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Old Britsh films


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Posted (edited)

There isn't a specific area for films, so I'll add my comment here.

If you're old and black & white like me, perhaps you'll like old and black & white British comedy films.
There are two here that are both on youtube, dead easy to find.

The Runaway Bus (1954) with Frankie Howerd, Margaret Rutherford, Petula Clark, Terence Alexander,

Where there's A Will (1955) with Kathleen Harrison, George Cole, Leslie Dwyer, Dandy Nichols, Edward Woodward, Sam Kydd,

Go on, give it a go!

Edited by Mike-Hunt
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  • 4 weeks later...
Posted (edited)

Doctor Strangelove of course. One of my all time favorite films. "There's no fighting in the war room!" 

The Caretaker with Clive Donner, Donald Pleasence, Alan Bates, Robert Shaw, Harold Pinter.  I worked in Hollywood for forty years just in case you are wondering what is wrong with me. I tell bar girls that because I like blank looks on their faces. 

Donald Pleasence was Ernst Stavro Blofeld in You Only Live Twice and I will speak in his voice from time to time.  

Edited by NCC1701A
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Stupid question but have they gotta be Black and White films I can think off a couple off classic British film from the 70s and 80's but there colour.

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1 hour ago, NCC1701A said:

Doctor Strangelove of course. One of my all time favorite films. "There's no fighting in the war room!"

That had a really long title that's hardly ever quoted: Dr Strangelove or: How I Learned to Stop Worrying and Love the Bomb.  

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 " Kes " classic specially the Football Scene, and " Rita, Sue and Bob Too ",  great lines from the Drunken father and the old guy shouting off a balcony, and worth a watch " The Amazing Mr Blunden about 2 Children going back to the 18th Century to write a wrong.

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Interested in films about the region? There are movies about the Malayan Emergency, including The Planter's Wife (1952), Windom's Way (1957) and an American-British production, The 7th Dawn (1964), the latter based on the Australian novelist Michael Keon's The Durian Tree.

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1 hour ago, Metaluna said:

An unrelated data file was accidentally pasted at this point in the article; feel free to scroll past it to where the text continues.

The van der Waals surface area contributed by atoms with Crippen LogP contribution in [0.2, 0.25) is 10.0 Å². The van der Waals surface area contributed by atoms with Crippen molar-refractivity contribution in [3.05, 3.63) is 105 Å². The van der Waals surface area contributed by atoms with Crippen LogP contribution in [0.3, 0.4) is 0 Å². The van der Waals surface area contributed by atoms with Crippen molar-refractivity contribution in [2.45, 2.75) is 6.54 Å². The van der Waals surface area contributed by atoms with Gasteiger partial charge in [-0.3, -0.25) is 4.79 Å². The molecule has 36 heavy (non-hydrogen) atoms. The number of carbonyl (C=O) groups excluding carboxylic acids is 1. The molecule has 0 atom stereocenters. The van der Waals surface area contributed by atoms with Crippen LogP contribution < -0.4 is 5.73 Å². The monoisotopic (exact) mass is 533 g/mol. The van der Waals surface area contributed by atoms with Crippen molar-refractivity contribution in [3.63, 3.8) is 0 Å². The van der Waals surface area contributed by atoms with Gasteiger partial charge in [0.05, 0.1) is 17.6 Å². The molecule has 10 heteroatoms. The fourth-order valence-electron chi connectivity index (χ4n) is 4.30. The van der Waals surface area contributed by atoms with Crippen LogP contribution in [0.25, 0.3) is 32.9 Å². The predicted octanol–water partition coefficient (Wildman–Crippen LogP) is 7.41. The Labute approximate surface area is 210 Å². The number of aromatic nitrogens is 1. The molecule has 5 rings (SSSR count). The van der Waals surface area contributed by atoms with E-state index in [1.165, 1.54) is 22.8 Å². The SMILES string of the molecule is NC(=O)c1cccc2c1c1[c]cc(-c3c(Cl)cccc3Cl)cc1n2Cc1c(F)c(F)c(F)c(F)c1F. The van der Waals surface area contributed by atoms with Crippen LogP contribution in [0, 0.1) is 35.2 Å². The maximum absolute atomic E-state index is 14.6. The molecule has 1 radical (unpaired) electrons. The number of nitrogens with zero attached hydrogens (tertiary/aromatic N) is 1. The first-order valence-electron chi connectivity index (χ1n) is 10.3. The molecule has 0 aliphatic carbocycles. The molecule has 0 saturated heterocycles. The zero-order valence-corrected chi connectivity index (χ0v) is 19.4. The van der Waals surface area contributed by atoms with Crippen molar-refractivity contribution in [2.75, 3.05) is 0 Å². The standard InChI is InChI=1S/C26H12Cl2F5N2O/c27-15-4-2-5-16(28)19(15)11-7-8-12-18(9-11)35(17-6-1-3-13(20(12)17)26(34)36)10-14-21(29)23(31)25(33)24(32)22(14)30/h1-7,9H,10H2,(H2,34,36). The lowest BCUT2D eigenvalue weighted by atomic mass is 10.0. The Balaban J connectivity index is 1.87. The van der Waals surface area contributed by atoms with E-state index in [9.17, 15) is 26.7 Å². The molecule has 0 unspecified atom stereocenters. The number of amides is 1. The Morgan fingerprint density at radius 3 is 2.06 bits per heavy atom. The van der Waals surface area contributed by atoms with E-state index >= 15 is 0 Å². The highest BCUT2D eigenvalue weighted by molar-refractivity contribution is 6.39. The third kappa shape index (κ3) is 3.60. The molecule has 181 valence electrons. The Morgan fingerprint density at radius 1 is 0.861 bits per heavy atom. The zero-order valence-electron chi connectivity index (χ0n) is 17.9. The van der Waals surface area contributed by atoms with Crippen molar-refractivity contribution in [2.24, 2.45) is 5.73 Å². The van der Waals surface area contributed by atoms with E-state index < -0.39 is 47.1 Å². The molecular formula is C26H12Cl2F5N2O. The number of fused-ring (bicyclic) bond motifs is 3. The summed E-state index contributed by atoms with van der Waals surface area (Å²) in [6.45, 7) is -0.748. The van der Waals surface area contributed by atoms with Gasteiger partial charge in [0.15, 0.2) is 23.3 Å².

Interested in films about the region? There are movies about the Malayan Emergency, including The Planter's Wife (1952), Windom's Way (1957) and an American-British production, The 7th Dawn (1964), the latter based on the Australian novelist Michael Keon's The Durian Tree.

There's another film, a comedy that just happens to be set in Malaya:
Privates On Parade (1983)  1hr 47mins    https://www.imdb.com/title/tt0084538/   
A British film starring John Cleese. One of my all-time favourites.

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On 7/3/2021 at 2:58 PM, Andrew Reeve said:

Top of my list is the "Ladykillers", I watch this film yearly and its a very smart story-line.

LADYKILLERS.jpg

What a tragic remake Tom Hanks made of this. I think it ranks with Maddona's "American Pie" in the category of, "You had to go and spoil it".

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29 minutes ago, Transam said:

Fabulous actor, Charles Laughton, two great films, in my opinion.

Mutiny on the Bounty & The Hunchback of Notre Dame....124068817_CharlesLaughton.thumb.jpg.85e9fb68f8b095ac0deb56e456f6f795.jpg

2019230779_CharlesLaughton.2.thumb.jpg.2b2ebc135d2d7b991a8202b9e3477658.jpg

Both were Hollywood produced. But in fairness, of the three major productions to date of Hunchback, Laughton's portrayal was the best.

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After much deliberation, I have chosen "Zulu" as my favourite Old British Film. I think 1964 is old enough.

I am sure most of us know the story, so my synopsis with the benefit of being a bit wiser on the true history of these events is, "What the British Empire did best! Invading other countries and massacring the natives"! However, I've probably seen it a dozen times, and it is a rousing story.

Apart from starring in the film, Stanley Baker also produced it. It was very much a  labour of love for Baker because it was about a detachment of heroic mainly Welsh soldiers, and Baker was a Taffy.

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